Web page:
(Preferrably, though, don't do this to garments that are already antiques.)

Piecing was common historically, both for re-made dresses and just to get more out of the narrower fabric goods available in the past. So it can also be used with aplomb to get more out of something not originally meant to be sewing fabric: in HSF 2013 (back when it started and was still the Historical Sew Fortnightly), Sarah awed everyone with a pieced 1840s dress squeezed out of a tablecloth.

And there are many other fabric items one could do something with! Curtains and bed linen are popular with costumers (not just characters on film), because home furnishings these days often revive patterns that passed out of fashion for clothes decades and centuries ago. Perhaps somewhat less creative, but a perfectly good choice for this challenge.

Part of my fabric stash, with 18th-century-patterned IKEA duvet covers in the forefront - the same ones Magpie Tidings made a lovely reproduction of a 1780s dress out of in 2015. My plans for it are currently for a 1790s one.
The flowered golden stripes in the background are another clearly historically-inspired print - but unsuitable for this challenge because it's fabric meterage. Neither would the green sari work: it's also basically just meterage. (Leimomi says that a used sari is acceptable, but a new one isn't.)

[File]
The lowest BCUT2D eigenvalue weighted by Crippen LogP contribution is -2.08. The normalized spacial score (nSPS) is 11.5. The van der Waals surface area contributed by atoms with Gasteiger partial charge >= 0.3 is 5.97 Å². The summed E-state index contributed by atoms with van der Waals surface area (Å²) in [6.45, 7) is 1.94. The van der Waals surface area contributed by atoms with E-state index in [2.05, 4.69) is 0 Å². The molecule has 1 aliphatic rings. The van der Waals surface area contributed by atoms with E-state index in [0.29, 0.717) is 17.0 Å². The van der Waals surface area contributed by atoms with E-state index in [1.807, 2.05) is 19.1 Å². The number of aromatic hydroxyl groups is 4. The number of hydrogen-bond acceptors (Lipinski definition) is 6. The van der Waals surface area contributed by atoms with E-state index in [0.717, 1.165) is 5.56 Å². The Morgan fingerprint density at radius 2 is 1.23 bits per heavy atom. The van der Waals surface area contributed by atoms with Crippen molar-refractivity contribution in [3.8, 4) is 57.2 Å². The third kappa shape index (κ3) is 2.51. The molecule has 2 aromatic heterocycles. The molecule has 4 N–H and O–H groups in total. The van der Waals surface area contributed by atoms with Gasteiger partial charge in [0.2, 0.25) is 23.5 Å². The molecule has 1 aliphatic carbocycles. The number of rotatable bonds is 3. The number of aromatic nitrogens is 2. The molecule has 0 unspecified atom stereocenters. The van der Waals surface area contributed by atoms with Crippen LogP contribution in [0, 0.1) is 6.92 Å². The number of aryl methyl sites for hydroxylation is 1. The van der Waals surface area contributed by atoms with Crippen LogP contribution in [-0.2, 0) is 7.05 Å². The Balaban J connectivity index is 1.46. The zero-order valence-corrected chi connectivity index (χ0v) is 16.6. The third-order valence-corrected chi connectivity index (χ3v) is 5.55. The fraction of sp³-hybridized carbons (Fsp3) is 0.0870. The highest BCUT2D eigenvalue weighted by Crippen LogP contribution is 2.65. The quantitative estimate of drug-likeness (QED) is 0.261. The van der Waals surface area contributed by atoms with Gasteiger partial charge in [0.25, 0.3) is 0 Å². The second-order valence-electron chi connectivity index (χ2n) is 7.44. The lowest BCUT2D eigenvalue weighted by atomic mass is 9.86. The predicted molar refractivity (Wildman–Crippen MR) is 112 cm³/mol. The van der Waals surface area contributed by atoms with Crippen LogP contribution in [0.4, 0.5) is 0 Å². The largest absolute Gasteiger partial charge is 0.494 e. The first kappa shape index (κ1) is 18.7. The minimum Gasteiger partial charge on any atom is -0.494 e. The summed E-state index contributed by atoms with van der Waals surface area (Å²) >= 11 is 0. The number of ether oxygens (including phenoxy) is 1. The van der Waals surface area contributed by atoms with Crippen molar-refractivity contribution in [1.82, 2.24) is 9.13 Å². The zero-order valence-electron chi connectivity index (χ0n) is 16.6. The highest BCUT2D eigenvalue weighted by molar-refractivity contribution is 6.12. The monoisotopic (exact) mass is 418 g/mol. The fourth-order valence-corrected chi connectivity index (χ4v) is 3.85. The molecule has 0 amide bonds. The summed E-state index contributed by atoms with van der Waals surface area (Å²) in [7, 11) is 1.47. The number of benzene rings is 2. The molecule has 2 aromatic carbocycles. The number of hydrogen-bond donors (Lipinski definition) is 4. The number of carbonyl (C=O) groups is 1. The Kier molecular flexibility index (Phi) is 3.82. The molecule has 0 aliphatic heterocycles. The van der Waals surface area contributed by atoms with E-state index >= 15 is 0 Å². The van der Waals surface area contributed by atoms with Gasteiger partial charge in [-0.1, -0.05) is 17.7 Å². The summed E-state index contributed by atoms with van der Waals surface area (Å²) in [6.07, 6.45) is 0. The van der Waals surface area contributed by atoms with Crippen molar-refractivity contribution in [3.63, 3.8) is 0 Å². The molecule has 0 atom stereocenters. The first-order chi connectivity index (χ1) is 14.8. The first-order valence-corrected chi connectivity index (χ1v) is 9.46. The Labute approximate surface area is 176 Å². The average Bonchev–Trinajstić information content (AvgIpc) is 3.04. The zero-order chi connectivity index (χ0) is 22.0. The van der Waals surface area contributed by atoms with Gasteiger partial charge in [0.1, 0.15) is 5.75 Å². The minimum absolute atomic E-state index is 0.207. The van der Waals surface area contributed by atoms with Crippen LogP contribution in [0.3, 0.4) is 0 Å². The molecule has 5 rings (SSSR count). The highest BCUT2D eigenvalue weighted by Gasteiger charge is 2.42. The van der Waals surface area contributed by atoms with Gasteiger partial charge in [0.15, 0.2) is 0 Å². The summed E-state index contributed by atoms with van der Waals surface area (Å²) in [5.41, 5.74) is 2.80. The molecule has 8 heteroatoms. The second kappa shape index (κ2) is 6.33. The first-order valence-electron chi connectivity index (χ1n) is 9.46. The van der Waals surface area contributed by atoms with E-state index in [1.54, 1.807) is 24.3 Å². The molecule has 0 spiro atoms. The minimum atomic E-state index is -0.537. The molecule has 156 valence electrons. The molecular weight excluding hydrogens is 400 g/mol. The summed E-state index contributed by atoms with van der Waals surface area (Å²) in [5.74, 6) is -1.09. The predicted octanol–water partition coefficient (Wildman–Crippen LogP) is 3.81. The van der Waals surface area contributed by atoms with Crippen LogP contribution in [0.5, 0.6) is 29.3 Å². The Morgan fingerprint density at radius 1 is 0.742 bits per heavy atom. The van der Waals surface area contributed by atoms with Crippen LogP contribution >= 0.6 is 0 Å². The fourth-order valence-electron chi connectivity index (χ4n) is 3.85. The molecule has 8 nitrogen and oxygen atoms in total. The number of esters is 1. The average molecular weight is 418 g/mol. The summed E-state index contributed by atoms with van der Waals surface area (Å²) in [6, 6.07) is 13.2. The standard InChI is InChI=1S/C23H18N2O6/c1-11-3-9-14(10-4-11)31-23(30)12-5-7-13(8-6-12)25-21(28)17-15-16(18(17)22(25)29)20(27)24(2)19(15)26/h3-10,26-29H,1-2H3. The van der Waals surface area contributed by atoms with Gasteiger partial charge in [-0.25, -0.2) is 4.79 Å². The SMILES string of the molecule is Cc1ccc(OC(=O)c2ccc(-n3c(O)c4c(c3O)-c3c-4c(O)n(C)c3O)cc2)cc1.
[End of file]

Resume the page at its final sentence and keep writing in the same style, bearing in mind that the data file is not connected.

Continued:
In the lower left corner, a peek of embroidered panels & chain of an old frame bag I took apart to clean and remake, back when I did not have the good sense to realise how old the original probably was and take pictures. It's a project stalled for many many years by a lack of matching materials and bag-sewing confidence; maybe I could finally finish it now...

Even thrifted clothes can be used: I like them as a cheap source of smaller quantities of really nice materials I could not afford otherwise (like silk); which can then be used for example to make pretty accessories.

Pocketbook, silk, embroidered with silk and metallic yarns, Italy, 1675–1725. Museum of Fine Arts Boston, Accession Number: 44.617

Positions on fur differ; personally, I think re-using them when they are already out there is more respectful to the animal than just throwing them away. And faux fur is always an option, of course.

Or you could even sew stockings out of thrifted knit garments.